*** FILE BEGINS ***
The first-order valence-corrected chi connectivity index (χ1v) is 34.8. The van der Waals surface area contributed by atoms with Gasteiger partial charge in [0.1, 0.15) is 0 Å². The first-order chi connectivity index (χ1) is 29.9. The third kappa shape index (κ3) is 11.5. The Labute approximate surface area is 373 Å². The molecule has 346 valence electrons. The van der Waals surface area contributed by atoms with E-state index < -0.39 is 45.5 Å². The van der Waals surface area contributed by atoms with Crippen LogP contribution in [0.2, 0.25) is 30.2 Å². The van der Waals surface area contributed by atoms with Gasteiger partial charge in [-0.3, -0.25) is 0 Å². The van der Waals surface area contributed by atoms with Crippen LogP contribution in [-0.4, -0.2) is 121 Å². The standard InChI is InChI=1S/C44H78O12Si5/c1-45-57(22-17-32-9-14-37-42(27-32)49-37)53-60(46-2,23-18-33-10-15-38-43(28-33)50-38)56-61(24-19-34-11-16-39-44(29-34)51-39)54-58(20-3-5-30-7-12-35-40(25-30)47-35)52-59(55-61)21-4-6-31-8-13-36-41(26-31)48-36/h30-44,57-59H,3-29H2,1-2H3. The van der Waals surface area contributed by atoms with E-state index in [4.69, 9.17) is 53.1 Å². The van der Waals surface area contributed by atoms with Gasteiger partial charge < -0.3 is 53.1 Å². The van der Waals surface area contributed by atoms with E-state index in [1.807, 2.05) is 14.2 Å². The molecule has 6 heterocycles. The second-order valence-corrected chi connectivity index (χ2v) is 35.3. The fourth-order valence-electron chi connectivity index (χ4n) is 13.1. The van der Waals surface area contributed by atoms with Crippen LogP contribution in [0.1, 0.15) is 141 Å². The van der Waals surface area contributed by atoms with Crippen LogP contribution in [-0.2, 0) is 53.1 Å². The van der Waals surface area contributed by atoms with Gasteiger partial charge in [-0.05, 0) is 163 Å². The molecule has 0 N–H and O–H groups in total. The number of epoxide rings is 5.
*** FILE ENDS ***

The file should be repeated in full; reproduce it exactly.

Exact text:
The first-order valence-corrected chi connectivity index (χ1v) is 34.8. The van der Waals surface area contributed by atoms with Gasteiger partial charge in [0.1, 0.15) is 0 Å². The first-order chi connectivity index (χ1) is 29.9. The third kappa shape index (κ3) is 11.5. The Labute approximate surface area is 373 Å². The molecule has 346 valence electrons. The van der Waals surface area contributed by atoms with E-state index < -0.39 is 45.5 Å². The van der Waals surface area contributed by atoms with Crippen LogP contribution in [0.2, 0.25) is 30.2 Å². The van der Waals surface area contributed by atoms with Gasteiger partial charge in [-0.3, -0.25) is 0 Å². The van der Waals surface area contributed by atoms with Crippen LogP contribution in [-0.4, -0.2) is 121 Å². The standard InChI is InChI=1S/C44H78O12Si5/c1-45-57(22-17-32-9-14-37-42(27-32)49-37)53-60(46-2,23-18-33-10-15-38-43(28-33)50-38)56-61(24-19-34-11-16-39-44(29-34)51-39)54-58(20-3-5-30-7-12-35-40(25-30)47-35)52-59(55-61)21-4-6-31-8-13-36-41(26-31)48-36/h30-44,57-59H,3-29H2,1-2H3. The van der Waals surface area contributed by atoms with E-state index in [4.69, 9.17) is 53.1 Å². The van der Waals surface area contributed by atoms with Gasteiger partial charge < -0.3 is 53.1 Å². The van der Waals surface area contributed by atoms with E-state index in [1.807, 2.05) is 14.2 Å². The molecule has 6 heterocycles. The second-order valence-corrected chi connectivity index (χ2v) is 35.3. The fourth-order valence-electron chi connectivity index (χ4n) is 13.1. The van der Waals surface area contributed by atoms with Crippen LogP contribution in [0.1, 0.15) is 141 Å². The van der Waals surface area contributed by atoms with Crippen LogP contribution in [-0.2, 0) is 53.1 Å². The van der Waals surface area contributed by atoms with Gasteiger partial charge in [-0.05, 0) is 163 Å². The molecule has 0 N–H and O–H groups in total. The number of epoxide rings is 5.